Corner Bill Bentley was flagged twice for pass interference, the second of which was a direct result of losing mental focus during the play. Israel Idonije earned a roughing the passer call when the veteran defensive end plowed into Carson Palmer's legs well after he threw the ball. Young also had an offsides penalty, while two special teams penalties helped dig the field position hole.
That is a hole that needs no further excavation. Detroit began one drive beyond its own 20-yard line, an end-of-half situation that began exactly one yard beyond the 20. The Lions punt return team was overwhelmed by a very solid Arizona punt unit. Cardinals punter Dave Zastudil ranks second in the NFL in return yards per punt, and he showed why against Detroit.
Washington presents a real opportunity to improve. The Redskins rank 27th in net punting, though punter Sav Rocca has allowed just one return on his eight punts this year. Return man Micheal Spurlock has had some success against the Redskins in his career, with a 9.5 yards per punt return average.
Spurlock might get a chance to try and return some kickoffs as well. Washington's regular kicker, Kai Forbath, missed their ugly loss in Green Bay with an injury. His short-term replacement is John Potter, who allowed two returns on four kickoffs. Spurlock needs to be more assertive in attacking any creases, and the blockers must do a better job of establishing those creases and creating some running lanes.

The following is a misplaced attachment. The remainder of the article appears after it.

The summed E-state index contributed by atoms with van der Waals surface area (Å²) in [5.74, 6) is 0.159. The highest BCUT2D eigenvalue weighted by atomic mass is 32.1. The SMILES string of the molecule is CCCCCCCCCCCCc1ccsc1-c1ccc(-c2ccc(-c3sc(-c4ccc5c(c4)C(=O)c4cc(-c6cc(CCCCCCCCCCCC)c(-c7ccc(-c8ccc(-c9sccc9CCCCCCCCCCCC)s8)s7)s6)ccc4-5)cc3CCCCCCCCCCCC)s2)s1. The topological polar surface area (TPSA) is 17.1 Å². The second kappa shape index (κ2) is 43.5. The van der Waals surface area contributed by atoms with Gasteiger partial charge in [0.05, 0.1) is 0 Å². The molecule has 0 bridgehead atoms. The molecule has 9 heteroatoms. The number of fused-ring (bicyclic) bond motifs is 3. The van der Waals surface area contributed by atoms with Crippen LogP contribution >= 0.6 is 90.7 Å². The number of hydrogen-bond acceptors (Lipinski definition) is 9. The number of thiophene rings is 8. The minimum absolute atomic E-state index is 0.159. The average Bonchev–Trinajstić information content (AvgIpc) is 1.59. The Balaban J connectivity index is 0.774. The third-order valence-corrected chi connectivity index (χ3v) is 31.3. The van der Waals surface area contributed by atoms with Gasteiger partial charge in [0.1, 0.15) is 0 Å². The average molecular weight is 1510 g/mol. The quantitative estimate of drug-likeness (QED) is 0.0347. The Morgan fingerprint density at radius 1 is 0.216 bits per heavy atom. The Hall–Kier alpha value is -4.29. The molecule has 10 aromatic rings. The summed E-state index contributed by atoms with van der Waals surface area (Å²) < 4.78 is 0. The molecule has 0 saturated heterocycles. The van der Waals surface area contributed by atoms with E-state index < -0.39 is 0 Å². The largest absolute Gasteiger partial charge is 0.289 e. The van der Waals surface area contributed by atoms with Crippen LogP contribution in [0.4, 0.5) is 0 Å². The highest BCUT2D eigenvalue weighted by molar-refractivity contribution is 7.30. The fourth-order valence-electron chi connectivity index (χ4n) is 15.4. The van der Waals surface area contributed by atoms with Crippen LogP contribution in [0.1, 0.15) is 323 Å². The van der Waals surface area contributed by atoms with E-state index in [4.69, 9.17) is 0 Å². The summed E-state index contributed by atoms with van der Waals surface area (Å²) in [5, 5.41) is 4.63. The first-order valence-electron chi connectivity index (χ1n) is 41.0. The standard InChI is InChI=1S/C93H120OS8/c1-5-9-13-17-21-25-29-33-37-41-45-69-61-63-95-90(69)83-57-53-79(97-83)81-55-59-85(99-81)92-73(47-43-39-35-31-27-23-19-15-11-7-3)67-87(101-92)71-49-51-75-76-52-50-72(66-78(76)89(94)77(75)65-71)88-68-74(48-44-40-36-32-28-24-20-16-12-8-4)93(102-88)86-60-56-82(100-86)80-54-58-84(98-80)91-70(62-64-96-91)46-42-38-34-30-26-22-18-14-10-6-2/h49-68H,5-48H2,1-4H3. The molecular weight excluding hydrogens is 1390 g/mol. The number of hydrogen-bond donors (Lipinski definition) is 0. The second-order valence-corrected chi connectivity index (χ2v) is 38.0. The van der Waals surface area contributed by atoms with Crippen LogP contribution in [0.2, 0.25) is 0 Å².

Defensively, the Lions must continue to pressure the quarterback. It would be a big help if the defensive line could convert more of their QB pressures into actual sacks. While the pressure is a great thing, sacks are the caramel, homemade whip cream and cherry on top of the pressure sundae.
The folks at Pro Football Focus (subscription required, sort by clicking on the headings) credit the Lions with the second-best pass rush in the league through two games. Their game charters list the Lions with 37 QB pressures, but just five sacks. My own personal notes have just 34 pressures and four sacks, which is the official sack number from the NFL, but that's still not a very good ratio of completing the play.
Ndamukong Suh has 12 pressures but has yet to record a sack. Willie Young has been within a half-step of at least four sacks but has yet to add a pelt to his wall either. This is not an effort issue. I'll repeat that because it's important; this is not an issue of not giving maximum effort. The biggest reason for the failure to record more sacks is that only one player is getting the pressure fast enough, and that gives throwing lanes and escape routes.
With Redskins quarterback Robert Griffin III still obviously limited as he recovers from a knee injury, the Lions should have some shots at RG3. Washington has a solid offensive line, but the Lions have the talent up front to impact the passing game and record some game-changing sacks. Defensive Coordinator Gunther Cunningham dialed up some blitzes last week to keep the Cardinals guessing, and that would be an effective tactic in Washington, as well. The Lions do need to practice the timing on those blitzes, however.
All statistics are from NFL.com unless otherwise indicated.